So instead, I had students explore the text through tableaux. For those new to drama, tableaux are images students create with their bodies, a series of still-frames that represent a particular scene or moment in a narrative, as if someone snapped a photograph of the characters in action. Tableaux can offer an interactive, multimodal, and accessible way to explore texts: it can be used to re-tell the sequence of a story, to highlight critical plot points, to express character motivation and feelings, to predict storyline, to illustrate possible solutions to problems presented in the story, and to make connections to similar issues in our world and lives. It’s just that instead of doing all of these curriculum-based tasks on paper, students use physical and emotional expression to communicate their thinking. 

One tableau my students created was particularly beautiful. There were about 6 students in the group, all with unique learning needs. As I watched the group plan, one student placed herself in the middle of the scene, sadness in her face as she gazed at the ruined land surrounding her, but making hope visible in her outstretched arms, still attempting persuade people to help her. Some students in the tableau were turned away defiantly; some were looking back, considering; others walking to join her, uncertainty but also bravery in their strides. The group’s creation encapsulated the character conflict in devastating stillness.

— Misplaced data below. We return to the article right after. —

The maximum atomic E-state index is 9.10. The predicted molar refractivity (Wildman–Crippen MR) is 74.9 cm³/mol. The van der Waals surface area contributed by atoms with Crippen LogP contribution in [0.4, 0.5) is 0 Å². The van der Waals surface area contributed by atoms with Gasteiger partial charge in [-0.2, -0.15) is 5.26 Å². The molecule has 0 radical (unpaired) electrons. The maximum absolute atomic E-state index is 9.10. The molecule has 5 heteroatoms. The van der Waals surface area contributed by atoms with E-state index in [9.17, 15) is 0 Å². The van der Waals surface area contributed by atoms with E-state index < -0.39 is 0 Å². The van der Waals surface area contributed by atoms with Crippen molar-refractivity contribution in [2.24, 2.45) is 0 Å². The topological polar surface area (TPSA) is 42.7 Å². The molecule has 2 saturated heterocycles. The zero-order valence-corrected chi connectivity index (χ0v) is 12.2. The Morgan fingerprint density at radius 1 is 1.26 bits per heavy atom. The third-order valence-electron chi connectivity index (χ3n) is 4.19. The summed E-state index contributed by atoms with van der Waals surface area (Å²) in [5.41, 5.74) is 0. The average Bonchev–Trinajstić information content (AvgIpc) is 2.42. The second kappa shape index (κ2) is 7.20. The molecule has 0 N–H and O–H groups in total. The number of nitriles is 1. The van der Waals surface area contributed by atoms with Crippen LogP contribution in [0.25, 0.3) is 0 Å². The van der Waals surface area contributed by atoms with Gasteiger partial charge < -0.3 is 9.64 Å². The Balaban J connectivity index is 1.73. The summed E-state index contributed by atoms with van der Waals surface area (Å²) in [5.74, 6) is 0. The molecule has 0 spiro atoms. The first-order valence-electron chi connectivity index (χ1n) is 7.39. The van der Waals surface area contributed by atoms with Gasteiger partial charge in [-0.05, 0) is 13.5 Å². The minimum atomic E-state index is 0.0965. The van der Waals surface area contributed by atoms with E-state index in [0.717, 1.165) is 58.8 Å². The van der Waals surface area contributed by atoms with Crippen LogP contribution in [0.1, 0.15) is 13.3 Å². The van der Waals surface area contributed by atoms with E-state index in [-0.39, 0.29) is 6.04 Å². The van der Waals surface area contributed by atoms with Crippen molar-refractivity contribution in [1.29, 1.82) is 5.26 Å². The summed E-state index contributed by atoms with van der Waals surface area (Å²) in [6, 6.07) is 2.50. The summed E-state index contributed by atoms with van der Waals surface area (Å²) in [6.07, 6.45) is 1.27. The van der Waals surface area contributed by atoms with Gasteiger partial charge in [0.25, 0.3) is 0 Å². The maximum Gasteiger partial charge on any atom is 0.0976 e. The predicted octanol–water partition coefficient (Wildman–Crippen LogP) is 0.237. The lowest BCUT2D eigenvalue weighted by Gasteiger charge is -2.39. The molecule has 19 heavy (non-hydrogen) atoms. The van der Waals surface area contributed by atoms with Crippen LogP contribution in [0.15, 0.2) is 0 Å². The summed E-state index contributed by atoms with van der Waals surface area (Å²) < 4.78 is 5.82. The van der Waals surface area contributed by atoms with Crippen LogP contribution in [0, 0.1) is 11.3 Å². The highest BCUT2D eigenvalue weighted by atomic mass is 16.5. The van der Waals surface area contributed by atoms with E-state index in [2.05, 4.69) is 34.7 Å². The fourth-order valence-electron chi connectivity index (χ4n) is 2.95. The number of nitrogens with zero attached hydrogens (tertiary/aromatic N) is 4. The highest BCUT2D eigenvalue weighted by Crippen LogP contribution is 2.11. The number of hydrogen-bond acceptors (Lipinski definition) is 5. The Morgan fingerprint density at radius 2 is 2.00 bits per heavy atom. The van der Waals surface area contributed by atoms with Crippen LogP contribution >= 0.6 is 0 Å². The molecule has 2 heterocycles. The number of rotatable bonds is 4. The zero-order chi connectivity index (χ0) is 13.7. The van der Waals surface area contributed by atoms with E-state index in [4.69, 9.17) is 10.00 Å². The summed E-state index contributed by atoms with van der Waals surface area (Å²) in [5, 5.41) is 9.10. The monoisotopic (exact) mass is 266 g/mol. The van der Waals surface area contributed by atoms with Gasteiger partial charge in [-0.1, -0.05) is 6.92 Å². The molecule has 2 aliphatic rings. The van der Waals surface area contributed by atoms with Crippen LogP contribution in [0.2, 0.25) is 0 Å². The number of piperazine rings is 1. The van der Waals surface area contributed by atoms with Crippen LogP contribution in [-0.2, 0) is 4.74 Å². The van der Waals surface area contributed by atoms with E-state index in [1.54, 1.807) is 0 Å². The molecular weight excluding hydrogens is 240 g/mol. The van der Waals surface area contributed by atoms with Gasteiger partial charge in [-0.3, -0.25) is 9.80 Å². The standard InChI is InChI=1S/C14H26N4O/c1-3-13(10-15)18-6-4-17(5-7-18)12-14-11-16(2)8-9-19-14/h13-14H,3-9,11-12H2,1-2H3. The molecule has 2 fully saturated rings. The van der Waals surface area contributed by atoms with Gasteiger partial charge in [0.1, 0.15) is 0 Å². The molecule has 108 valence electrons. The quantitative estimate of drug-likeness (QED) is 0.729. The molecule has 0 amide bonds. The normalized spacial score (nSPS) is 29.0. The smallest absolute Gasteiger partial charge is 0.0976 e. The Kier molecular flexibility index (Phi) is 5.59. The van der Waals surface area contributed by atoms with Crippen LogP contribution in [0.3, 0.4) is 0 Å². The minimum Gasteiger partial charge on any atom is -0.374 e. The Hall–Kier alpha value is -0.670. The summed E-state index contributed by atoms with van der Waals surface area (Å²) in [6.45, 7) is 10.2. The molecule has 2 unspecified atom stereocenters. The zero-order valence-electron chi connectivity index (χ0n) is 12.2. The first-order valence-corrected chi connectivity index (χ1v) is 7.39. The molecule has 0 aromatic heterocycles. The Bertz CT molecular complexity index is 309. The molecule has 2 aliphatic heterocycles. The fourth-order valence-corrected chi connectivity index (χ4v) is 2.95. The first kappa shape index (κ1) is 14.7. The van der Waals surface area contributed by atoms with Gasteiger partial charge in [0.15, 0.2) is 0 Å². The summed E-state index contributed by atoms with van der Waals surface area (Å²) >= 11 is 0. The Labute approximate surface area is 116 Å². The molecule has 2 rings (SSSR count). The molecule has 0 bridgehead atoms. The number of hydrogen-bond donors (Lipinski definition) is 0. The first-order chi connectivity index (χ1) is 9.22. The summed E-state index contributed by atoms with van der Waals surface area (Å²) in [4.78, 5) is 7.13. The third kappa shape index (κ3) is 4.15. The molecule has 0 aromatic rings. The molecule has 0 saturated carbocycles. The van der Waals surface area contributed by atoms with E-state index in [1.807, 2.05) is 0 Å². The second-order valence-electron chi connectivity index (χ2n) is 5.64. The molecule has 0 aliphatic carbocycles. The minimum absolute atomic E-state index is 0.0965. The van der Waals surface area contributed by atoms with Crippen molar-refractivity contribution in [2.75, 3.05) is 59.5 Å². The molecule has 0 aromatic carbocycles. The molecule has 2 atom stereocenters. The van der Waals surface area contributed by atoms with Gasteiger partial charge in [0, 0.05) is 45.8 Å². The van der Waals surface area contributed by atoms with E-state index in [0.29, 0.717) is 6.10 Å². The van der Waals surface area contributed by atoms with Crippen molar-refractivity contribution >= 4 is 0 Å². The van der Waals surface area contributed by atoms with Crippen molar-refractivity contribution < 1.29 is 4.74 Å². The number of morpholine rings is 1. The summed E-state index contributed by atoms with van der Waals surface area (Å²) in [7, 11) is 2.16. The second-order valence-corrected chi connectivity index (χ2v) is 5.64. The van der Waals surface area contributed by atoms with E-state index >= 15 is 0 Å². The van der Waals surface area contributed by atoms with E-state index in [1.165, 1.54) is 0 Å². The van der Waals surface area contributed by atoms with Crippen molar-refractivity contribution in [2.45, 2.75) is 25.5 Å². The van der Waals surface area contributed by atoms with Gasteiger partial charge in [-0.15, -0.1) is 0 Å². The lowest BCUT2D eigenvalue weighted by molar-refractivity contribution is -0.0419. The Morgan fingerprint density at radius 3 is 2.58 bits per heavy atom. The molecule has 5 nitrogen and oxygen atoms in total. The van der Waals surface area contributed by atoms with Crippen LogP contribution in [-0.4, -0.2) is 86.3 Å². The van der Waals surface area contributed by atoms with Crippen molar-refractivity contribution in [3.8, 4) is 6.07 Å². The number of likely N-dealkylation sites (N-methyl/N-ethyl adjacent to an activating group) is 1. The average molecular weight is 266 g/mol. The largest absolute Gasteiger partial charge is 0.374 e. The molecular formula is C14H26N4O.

All groups presented at the same time, one after the other, creating live fade-ins around the classroom. And in the three seconds it took this group to freeze in tableau, I knew instantly that the students had understood subtext, made emotional connections to characters, and accurately conveyed motivation. You could see it all in a heart beat.

As always, drama techniques such as tableaux are just one possible tool to engage all students and enable diverse learners to fully participate. It is one of many tasks and activities that allow multiple entry points. In my experience, tableaux is an exercise pretty much everyone in the class can do — and the learning is no less rich for it. In fact, sometimes, it is even more so.

In my previous blog I spoke about the joy of not being able to “find” multilingual language learners (and other diverse students) as we look across classrooms, because the tasks and learning spaces are designed for everyone to have an entry point, for everyone to have a voice and meaningfully participate. This drama activity is always one in which I am willing to wager, if someone walked in during the lesson, they would find themselves stymied by that most wonderful challenge.